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I'm having a hard time understanding why the following textfield is declared twice in some tutorials.

In the .h file:

# include <UIKit/UIKit.h>

@interface MyViewController : UIViewController {

    UITextField *name;  // <----- What do I need this for? Is it the same as below?
}

@property (nonatomic, strong) IBOutlet UITextField *name;  // <----- Same as this?

@end

At first I thought this would be something like an instance variable, but they are only declared here in the .m file, right?

.m file

#import "MyViewController.h"

@implementation UIViewController {

    NSString *myString; // <----- This is an instance variable, right?

}

What's the "UITextField *name;" for? Don't I only need the second one with the @property in front? Thank you.

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1  
From Apple Doc (Encapsulating Data): You Can Define Instance Variables without Properties It’s best practice to use a property on an object any time you need to keep track of a value or another object. If you do need to define your own instance variables without declaring a property, you can add them inside braces at the top of the class interface or implementation. –  user1804762 Dec 11 '12 at 16:15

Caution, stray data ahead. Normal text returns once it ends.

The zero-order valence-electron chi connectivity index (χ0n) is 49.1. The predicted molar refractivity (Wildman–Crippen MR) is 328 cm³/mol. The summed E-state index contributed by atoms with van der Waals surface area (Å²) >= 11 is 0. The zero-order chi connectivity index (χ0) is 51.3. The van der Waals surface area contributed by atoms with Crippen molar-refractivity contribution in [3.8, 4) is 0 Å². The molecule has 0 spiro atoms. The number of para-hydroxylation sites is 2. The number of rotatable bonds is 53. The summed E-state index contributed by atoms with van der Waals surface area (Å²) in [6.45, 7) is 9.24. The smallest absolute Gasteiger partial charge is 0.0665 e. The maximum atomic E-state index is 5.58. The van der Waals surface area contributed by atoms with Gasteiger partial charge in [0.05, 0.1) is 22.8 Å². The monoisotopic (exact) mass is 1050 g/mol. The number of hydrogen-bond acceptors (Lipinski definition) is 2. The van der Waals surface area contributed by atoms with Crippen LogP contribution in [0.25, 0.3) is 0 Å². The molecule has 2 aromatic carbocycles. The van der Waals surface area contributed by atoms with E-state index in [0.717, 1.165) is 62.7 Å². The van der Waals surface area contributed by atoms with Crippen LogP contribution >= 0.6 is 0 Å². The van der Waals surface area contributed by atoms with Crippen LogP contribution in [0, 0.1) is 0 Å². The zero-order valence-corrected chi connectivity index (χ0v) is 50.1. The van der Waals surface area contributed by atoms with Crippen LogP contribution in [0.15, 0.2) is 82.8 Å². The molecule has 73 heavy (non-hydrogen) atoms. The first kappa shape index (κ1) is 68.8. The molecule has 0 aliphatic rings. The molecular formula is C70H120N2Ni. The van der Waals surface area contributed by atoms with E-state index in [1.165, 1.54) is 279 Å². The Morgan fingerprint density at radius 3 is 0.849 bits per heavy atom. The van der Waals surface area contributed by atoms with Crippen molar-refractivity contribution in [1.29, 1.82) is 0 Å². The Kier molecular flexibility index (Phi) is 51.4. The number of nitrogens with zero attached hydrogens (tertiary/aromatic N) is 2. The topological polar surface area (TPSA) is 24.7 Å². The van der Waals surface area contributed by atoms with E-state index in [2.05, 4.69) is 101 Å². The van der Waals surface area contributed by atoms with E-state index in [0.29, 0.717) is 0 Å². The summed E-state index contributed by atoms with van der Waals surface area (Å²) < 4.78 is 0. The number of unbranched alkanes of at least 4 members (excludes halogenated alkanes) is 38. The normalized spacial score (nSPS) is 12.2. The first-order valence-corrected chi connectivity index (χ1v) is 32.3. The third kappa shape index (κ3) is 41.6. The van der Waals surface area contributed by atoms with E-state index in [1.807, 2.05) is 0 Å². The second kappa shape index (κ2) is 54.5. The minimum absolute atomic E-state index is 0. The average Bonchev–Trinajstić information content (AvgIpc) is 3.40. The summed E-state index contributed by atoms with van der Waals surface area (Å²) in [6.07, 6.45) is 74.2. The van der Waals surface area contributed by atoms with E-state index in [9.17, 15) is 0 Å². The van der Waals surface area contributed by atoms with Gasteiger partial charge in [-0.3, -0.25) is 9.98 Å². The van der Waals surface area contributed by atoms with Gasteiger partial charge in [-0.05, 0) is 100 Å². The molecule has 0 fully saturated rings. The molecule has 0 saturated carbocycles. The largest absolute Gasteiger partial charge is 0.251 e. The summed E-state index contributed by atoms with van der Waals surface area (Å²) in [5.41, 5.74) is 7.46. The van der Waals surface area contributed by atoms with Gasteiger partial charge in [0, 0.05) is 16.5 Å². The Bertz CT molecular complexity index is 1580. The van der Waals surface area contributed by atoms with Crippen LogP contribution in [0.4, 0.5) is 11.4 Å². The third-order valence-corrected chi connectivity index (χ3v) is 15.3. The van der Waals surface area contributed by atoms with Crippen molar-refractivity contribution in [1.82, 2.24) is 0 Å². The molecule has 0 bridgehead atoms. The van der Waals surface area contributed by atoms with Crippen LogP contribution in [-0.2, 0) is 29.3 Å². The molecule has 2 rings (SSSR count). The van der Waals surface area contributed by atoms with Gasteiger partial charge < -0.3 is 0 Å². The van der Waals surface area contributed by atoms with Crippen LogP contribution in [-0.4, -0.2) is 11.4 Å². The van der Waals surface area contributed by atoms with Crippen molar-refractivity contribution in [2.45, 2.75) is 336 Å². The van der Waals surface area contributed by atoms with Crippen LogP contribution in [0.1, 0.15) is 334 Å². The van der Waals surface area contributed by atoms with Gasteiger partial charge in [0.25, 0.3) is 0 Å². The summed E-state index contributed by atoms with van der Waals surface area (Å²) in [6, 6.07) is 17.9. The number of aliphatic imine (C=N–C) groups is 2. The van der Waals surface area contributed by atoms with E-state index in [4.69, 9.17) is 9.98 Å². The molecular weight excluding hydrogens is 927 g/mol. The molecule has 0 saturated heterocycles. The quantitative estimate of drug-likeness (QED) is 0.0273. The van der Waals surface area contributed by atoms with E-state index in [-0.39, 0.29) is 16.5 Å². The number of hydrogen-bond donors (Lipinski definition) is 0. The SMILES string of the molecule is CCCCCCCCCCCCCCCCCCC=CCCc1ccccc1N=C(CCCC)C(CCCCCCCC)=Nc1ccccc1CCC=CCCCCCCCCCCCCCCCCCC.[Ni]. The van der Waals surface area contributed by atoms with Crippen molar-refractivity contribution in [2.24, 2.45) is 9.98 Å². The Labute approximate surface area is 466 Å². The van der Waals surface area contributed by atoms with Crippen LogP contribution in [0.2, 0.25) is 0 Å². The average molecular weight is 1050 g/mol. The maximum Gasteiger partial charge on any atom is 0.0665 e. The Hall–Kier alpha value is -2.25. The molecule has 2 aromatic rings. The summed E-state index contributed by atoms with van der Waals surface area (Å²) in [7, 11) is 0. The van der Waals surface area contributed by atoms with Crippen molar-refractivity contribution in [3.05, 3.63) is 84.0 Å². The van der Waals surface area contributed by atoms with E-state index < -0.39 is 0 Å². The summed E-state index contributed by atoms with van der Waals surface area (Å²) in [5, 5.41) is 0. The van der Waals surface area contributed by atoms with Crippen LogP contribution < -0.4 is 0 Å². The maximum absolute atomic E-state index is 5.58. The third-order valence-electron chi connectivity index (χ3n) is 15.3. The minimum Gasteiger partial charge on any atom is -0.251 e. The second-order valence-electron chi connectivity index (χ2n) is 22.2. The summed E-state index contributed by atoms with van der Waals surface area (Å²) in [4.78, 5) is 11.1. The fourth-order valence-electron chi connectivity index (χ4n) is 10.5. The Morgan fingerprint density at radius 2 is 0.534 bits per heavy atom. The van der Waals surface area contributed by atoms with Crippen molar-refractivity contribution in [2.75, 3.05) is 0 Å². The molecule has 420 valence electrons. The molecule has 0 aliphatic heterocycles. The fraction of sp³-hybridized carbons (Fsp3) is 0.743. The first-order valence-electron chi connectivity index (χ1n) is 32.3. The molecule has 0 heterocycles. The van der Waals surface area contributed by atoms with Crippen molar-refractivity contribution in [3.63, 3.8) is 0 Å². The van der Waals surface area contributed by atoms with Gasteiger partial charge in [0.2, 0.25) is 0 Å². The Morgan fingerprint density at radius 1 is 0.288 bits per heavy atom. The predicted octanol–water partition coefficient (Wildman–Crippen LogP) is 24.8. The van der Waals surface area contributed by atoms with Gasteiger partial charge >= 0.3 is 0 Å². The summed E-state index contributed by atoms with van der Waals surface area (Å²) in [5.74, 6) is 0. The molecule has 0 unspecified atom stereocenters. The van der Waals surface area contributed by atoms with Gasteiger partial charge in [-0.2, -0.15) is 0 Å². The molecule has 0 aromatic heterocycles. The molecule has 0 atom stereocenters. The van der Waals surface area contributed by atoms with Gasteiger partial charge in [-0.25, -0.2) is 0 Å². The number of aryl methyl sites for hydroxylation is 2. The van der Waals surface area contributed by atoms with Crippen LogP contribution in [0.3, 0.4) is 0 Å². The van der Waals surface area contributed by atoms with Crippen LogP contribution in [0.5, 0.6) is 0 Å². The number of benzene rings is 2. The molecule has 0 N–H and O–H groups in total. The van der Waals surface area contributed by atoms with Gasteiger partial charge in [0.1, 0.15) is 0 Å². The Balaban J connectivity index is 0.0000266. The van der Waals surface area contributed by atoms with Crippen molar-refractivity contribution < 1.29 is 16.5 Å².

2 Answers 2

up vote 1 down vote accepted

This is an old way, just use property is OK. If you declare both, you must use @synthesize name; in your .m file to make self.name same as name. XCode4.2 auto synthesize name = _name. So use self.name as much as possible in your .m file.

Variable in {} just use for internal or private, when you don't want implement setter and getter.

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If you are targeting iPhone OS or 64-bit Mac OS X then you do not need to define ivars for your properties. Take a look at Dynamic ivars: solving a fragile base class problem

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